Woodspriestess: Exploring the intersection between Nature, the Goddess, art, and poetry.

Listening to the woods, to the stones, to Gaia, and to women...

In the woods behind my house rest a collection of nine large flat rocks. Daily, I walk down to these “priestess rocks” for some sacred time alone to pray, meditate, consider, and be. Often, while in this space, I open my mouth and poetry comes out. I’ve come to see this experience as "theapoetics"—experiencing the Goddess through direct “revelation,” framed in language. As Stanley Hopper originally described in the 1970’s, it is possible to “…replace theology, the rationalistic interpretation of belief, with theopoetics, finding God[dess] through poetry and fiction, which neither wither before modern science nor conflict with the complexity of what we know now to be the self.” Theapoetics might also be described, “as a means of engaging language and perception in such a way that one enters into a radical relation with the divine, the other, and the creation in which all occurs.”

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Message from the May Queen

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The 30 Days of May ecourse has come to an end and the month of May itself is drawing to a rainy and humid close for me here in the Midwest, but one of the lessons that lingers for me was identifying the call of the "May Queen" in my life this month.

I have been working on a lot of projects, many exciting and some stressful, and I was feeling tense, taut, stressed, unhappy, unsettled, depressed and discouraged. On one of these stressful days, The Judgmental Committee in my head not only decreed that I was a bad mother, but also a bad friend, wife, daughter, and overall person.  I was feeling pulled between the needs of my older children, my baby, my work, and my business and ended up feeling as if I was not doing a good job with anything. And, then in response to the prompts from 30 Days of May, the May Queen delivered her message: Discernment. Much of life about wise discernment. I have a tendency to become dualistic in my thinking, either I DO IT or I QUIT IT FOREVER. At the same time, I am very harsh with myself at my perceived inability to “flow” and surrender.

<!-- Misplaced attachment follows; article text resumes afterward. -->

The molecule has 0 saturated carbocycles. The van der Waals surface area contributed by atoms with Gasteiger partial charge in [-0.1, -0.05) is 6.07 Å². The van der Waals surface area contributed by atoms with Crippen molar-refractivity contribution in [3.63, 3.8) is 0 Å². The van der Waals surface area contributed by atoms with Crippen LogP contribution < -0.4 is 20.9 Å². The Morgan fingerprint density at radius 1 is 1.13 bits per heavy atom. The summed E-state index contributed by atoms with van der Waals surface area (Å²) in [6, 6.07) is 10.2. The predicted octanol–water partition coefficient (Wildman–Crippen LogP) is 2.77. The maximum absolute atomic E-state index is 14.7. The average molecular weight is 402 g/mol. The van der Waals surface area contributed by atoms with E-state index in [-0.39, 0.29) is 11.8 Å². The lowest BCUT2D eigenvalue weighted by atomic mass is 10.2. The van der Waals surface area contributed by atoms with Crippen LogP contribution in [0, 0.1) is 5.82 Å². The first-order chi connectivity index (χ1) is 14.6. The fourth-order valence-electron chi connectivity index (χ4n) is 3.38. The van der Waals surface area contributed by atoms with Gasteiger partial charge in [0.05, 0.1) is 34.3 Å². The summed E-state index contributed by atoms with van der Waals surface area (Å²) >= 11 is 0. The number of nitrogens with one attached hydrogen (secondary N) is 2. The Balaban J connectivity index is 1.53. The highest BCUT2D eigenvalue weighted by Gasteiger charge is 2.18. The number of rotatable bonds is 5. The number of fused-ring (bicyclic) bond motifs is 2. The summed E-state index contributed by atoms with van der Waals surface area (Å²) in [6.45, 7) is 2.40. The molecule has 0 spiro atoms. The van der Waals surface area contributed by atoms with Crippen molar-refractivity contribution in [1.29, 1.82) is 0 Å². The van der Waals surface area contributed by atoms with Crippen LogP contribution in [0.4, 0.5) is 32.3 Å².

I harp at myself about not being able to “unclench my life” and just be with it. Why must I always push and force? Why don’t I know when to stop pushing or grasping? But, then the image of a seed came to me, pushing its way out of the shell and up through the soil. Life, Nature, pushes all the time. And, she refuses to give up. One of the daily miracles I witness in the forest is life’s refusal to quit. The refusal to give up, the tenacity of trying again, even when the ground is rocky and the wind blows fiercely. The call is of discernment. To find the balance between when to hold, when to fold. When to yield, when to resist. When to coast and when to swim against the current. When to push and when to pull. When to rest and when to keep going. When to laugh and when to cry. When to (temporarily) surrender and when to fight. When to soften and when to contract.

Pushing is not wrong. Sometimes it is exactly what is called for.